At Mercola.com, Dr. Joseph Mercola discusses the immunity boosting effects of exposure to the sun. He writes:
Mounting research confirms that sun avoidance may be at the heart of a large number of health problems. Not only does your body produce vitamin D in response to sun exposure on bare skin, but sunlight also produces a number of other health benefits that are unrelated to vitamin D production.
In fact, humans appear to have a lot in common with plants in this regard — we both need direct sun exposure in order to optimally thrive, and while artificial lighting sources offering specific light spectrums may be helpful for various problems, ideally we need the full spectrum of light that natural sunlight offers.
More recently, researchers at Georgetown University Medical Center (GUMC) published a laboratory study using cells in petri dishes, showing that exposure to blue and ultraviolet (UV) light increases T cell activity — white blood cells involved in immune function and fighting infections.1,2,3
Sunlight Is a Natural Immune Booster
This is thought to be the first study showing an impact of light on this particular type of immune cell, so more research is needed to verify the results. However, there’s plenty of evidence in the medical literature confirming that sunlight has immune-boosting properties.
In this study,4 light was found to stimulate the production of hydrogen peroxide, which boosted the activity of T lymphocytes. As little as five to 10 minutes of sun exposure were needed to boost immune cell activity. As noted in one news report:5
“Given the large surface area of human skin, all of the T cells present in skin could potentially benefit from this phenomenon through exposure to blue light, the researchers suggest.
Note that vitamin D is only produced in the body via exposure to UVB rays, which can be harmful in cases of prolonged sun exposure.
If blue light from the sun’s rays is capable of energizing infection-fighting T cells, it could be a potential means of treatment for boosting immunity in many patients, the researchers conclude.”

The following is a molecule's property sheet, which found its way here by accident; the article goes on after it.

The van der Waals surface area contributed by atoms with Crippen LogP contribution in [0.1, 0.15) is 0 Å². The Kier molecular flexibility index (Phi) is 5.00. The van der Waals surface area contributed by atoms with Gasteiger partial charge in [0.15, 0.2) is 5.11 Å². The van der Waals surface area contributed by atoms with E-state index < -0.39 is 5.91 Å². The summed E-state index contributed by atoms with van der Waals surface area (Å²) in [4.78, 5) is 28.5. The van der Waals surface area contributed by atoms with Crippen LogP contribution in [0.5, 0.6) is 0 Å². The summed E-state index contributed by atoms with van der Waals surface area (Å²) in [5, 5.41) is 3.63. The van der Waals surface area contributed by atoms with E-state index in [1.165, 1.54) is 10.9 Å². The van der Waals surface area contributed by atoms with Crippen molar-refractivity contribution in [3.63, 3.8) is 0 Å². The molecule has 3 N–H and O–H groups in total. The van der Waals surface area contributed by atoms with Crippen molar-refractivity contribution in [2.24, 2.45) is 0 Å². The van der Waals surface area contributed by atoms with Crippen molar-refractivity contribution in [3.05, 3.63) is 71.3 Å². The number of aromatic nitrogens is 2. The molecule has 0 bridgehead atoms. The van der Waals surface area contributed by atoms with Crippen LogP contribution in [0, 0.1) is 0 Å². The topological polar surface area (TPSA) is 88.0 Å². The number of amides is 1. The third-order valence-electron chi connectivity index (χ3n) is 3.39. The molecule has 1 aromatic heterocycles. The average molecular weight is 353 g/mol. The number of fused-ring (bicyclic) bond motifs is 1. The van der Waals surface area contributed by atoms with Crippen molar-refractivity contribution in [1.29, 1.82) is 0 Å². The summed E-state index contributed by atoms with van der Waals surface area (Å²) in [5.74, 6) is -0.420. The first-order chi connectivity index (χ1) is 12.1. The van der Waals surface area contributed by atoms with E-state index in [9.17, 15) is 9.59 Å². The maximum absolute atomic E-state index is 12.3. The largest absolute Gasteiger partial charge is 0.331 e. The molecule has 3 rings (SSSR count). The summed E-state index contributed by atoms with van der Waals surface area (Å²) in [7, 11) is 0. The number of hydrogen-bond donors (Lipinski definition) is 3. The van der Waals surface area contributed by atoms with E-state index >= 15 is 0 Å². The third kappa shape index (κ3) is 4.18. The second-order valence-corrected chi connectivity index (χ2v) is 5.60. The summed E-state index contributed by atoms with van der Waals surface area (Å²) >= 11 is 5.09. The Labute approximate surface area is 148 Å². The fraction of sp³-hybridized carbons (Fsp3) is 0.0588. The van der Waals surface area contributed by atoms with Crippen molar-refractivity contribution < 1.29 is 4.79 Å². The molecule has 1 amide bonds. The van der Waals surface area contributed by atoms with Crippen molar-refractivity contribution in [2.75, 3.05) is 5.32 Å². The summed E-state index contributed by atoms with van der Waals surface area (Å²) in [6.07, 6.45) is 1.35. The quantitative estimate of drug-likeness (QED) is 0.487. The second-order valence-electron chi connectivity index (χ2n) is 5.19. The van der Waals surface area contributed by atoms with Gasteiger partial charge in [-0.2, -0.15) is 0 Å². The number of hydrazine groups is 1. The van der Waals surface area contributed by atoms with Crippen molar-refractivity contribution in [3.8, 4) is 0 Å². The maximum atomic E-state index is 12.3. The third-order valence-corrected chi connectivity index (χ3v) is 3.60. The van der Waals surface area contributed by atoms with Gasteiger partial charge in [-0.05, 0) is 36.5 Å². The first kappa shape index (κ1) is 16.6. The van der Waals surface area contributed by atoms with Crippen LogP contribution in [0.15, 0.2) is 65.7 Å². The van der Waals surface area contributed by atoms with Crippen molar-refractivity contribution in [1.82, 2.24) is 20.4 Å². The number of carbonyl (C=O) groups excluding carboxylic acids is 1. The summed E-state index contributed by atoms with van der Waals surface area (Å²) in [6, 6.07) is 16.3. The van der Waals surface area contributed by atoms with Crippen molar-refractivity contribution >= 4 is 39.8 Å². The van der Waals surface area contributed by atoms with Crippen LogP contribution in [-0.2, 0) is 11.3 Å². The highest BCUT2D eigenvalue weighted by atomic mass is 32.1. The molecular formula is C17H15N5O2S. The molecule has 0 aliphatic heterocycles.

While the researchers appear hopeful that blue light alone might be a valuable immune-boosting treatment, it’s important to realize that the biological effects of light can be very complex, and it’s important to get it right.
As explained by Dr. Alexander Wunsch, a world class expert on photobiology, excessive exposure to blue light — such as that from LED lighting, which is primarily blue and devoid of near-infrared found in sunlight and incandescent lighting — can be quite harmful, and may be a significant risk factor for age-related macular degeneration (AMD).
The healthiest blue light is from the sun, as it is balanced by near-infrared radiation, which has many important biological functions. Importantly, near-infrared radiation will activate cytochrome C oxidase in your mitochondria and help to optimize ATP production.
T Cells Are Intrinsically Photosensitive
For a long time, it was believed mammals only had photosensitive cells in the eye. We’re now finding photosensitive cells in many other areas of the human body.
As noted by the authors, this study demonstrates that “T lymphocytes possess intrinsic photosensitivity and this property may enhance their motility on skin.” In other words, T cells sense and respond to light.
Blue light specifically triggers the production of hydrogen peroxide (H2O2) in T cells, which triggers a chemical cascade that results in increased T cell motility. The increased motility or activity, in turn, allows the immune cells to function better.
Interestingly, once the T cells are activated they also alter their antioxidant capacity — an effect that appears to allow for greater H2O2 production in response to light.
The spectral sensitivity of T cells peaked at both ~350 nanometers (nm), which is in the ultraviolet A (UVA) range, and ~470 nm, which is in the blue spectrum. The latter (470 nm light) has previously been shown to kill methicillin-resistant Staphylococcus aureus (MRSA) in vitro.6
According to lead author Gerard Ahern, Ph.D., an associate professor at the Department of Pharmacology and Physiology in Georgetown, some of the immunity benefits typically attributed to vitamin D may actually be due to this newfound mechanism.
While there may be some truth to that, previous research has teased out a number of different mechanisms for vitamin D’s activity, including its bactericidal and immune-boosting effects.
For example, researchers have found vitamin D acts directly on the beta defensin 2 gene (which encodes an antimicrobial peptide) and the NOD2 gene (which alerts cells to the presence of invading microbes).7 Vitamin D is also involved in the production of over 200 antimicrobial peptides that help fight all sorts of infections.
Read more here.
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